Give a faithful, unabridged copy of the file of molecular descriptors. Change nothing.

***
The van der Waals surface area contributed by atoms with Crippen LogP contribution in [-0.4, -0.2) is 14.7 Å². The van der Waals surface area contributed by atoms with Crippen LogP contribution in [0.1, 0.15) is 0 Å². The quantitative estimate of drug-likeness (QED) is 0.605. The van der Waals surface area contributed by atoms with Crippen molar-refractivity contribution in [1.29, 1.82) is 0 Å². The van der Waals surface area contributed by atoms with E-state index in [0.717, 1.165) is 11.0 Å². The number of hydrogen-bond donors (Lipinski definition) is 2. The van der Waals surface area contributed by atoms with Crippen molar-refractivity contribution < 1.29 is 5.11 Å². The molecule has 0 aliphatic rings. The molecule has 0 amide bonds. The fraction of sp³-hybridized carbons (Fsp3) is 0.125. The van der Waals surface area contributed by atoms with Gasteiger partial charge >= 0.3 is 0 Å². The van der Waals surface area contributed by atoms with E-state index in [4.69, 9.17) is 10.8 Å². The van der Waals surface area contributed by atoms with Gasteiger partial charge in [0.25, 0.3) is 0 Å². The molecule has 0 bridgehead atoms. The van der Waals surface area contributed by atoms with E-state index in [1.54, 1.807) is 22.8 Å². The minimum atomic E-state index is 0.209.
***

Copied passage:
The van der Waals surface area contributed by atoms with Crippen LogP contribution in [-0.4, -0.2) is 14.7 Å². The van der Waals surface area contributed by atoms with Crippen LogP contribution in [0.1, 0.15) is 0 Å². The quantitative estimate of drug-likeness (QED) is 0.605. The van der Waals surface area contributed by atoms with Crippen molar-refractivity contribution in [1.29, 1.82) is 0 Å². The van der Waals surface area contributed by atoms with E-state index in [0.717, 1.165) is 11.0 Å². The number of hydrogen-bond donors (Lipinski definition) is 2. The van der Waals surface area contributed by atoms with Crippen molar-refractivity contribution < 1.29 is 5.11 Å². The molecule has 0 aliphatic rings. The molecule has 0 amide bonds. The fraction of sp³-hybridized carbons (Fsp3) is 0.125. The van der Waals surface area contributed by atoms with Gasteiger partial charge >= 0.3 is 0 Å². The van der Waals surface area contributed by atoms with E-state index in [4.69, 9.17) is 10.8 Å². The van der Waals surface area contributed by atoms with Gasteiger partial charge in [0.25, 0.3) is 0 Å². The molecule has 0 bridgehead atoms. The van der Waals surface area contributed by atoms with E-state index in [1.54, 1.807) is 22.8 Å². The minimum atomic E-state index is 0.209.